Notes From My Journal: The Unexpected Effects of Technology
I was following K through the back streets of Lisbon, both of us listening to a Rick Steves audio-tour. At one point, K drew my attention to a woman in front of us. “Watch,” K said. “She’s going to turn left at the next corner.” And the woman did. K had noticed that the woman was listening to something on her phone. And after a few turns, she deduced it was the same audio-tour that we were listening to. That gave us the chance to trail her discreetly, which was sort of fun for a while.
Now we are sitting in the hotel dining room having coffee. There is a group of about a dozen Americans in the corner. It’s obvious they have just met. One of them, apparently their tour guide, mentions that they will be attending a tile-making class the next day. K tells me that they are with Abercrombie & Fitch and that they will be traveling from Lisbon to Barcelona and touring Spain from there. She then proceeds to give me their entire itinerary. All the stops. All the hotels. Everything they are going to do in the next 10 days.
“How do you know?” I ask. She won’t tell me. But I have a vague idea it has something to do with the online research she did before we booked this trip.
There are a thousand ways that technology is steadily eroding personal privacy. Most of it is inevitable because most of it is voluntary. (We all want to be famous.) So when we post content on social media, we are generally aware of its reach. But there are some effects that you might not expect.
Today’s Word: refection (noun)
Refection (rih-FEK-shun) means nourishment, especially with food or drink. Example, as used by Joseph Conrad in The Secret Agent: “Her prolonged immobility disturbed the comfort of his refection.”
From My “Work-in-Progress” Basket
The Case for a Liberal Arts Education
I am sometimes asked – and I don’t know why – what course of study I recommend for college students wishing to become successful in business. My answer usually provokes skepticism if not scorn. I recommend liberal arts.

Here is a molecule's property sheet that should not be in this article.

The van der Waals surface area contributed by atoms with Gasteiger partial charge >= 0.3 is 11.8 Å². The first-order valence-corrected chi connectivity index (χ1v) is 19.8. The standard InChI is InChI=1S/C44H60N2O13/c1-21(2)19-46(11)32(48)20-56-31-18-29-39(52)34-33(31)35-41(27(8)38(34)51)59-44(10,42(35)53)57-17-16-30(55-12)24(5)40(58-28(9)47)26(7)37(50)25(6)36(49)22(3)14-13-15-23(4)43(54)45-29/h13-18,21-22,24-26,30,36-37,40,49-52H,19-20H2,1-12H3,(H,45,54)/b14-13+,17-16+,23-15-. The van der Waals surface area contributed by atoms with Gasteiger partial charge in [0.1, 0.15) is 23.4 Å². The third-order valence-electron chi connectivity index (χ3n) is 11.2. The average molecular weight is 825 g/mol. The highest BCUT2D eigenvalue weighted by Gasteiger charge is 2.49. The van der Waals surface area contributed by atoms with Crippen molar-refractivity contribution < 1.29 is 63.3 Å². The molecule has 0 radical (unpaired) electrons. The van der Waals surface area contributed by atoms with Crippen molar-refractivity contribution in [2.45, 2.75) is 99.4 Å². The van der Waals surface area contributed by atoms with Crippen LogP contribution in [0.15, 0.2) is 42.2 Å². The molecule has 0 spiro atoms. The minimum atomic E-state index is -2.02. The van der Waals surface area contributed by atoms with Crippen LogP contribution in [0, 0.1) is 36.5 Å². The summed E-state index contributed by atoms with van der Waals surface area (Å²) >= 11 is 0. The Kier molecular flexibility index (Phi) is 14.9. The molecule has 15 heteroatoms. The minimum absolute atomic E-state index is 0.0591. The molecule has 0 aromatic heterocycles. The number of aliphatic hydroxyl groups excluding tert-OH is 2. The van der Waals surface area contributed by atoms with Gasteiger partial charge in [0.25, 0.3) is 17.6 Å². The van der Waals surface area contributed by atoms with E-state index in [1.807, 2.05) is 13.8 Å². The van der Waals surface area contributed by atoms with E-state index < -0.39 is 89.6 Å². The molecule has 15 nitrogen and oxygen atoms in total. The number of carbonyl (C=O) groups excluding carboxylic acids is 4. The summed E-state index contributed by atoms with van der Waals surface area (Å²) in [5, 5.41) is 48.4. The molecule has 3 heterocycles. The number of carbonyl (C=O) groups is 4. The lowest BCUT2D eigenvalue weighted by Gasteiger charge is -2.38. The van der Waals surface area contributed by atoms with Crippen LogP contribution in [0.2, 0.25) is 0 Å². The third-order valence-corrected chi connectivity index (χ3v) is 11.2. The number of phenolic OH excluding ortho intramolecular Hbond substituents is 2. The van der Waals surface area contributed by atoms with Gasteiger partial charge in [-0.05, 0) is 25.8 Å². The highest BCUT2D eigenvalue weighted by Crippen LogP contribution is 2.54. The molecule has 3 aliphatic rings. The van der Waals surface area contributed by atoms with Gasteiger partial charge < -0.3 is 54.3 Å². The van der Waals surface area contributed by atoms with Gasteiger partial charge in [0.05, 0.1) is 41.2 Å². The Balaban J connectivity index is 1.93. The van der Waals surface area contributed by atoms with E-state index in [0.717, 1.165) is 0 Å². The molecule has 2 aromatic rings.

In the age of the Internet and the new economy, specialized technical knowledge is revered. And that’s why I’ve found that most of those who ask my opinion figure I’m going to say something like “computer programming” or “communications engineering.”
In fact, I think that type of education is the least likely to put you at the top of your field – either as an entrepreneur or as a corporate climber.
There are several reasons.
First, technical knowledge is temporary. The trendier the technology, the faster it changes. What you learn now will become less true as time goes on. Eventually, it will be obsolete.
Plus, technical majors take a lot of time. The typical engineering student – if he aims to get into a good graduate school – must use up most if not all of his credits on subjects that only a fellow techie would even begin to understand. All that time is expensive. In some cases absurdly expensive.
More importantly, all that specialization leaves little time for “softer” skills like reading, writing, and thinking. And virtually no time for hanging around and having fun.
But the main reason I advise against a technical major is that technical workers have a disadvantage when it comes to succeeding in a business (and especially a corporate) environment.
In How to Become CEO, Jeffrey Fox distinguishes between “staff jobs” (which make a business work) and “line jobs” (which make a business profitable). He says that in most companies “most of the people are either in administration or field sales. Administrative people are not bad, or untalented, but they are not on the cutting edge. The company doesn’t depend on them.”
I made this point to my eldest son when he was picking a major in college. He had the idea that he would “do better” in business if he majored in computer sciences or some such “high-tech” major – even though he didn’t especially like that course of study.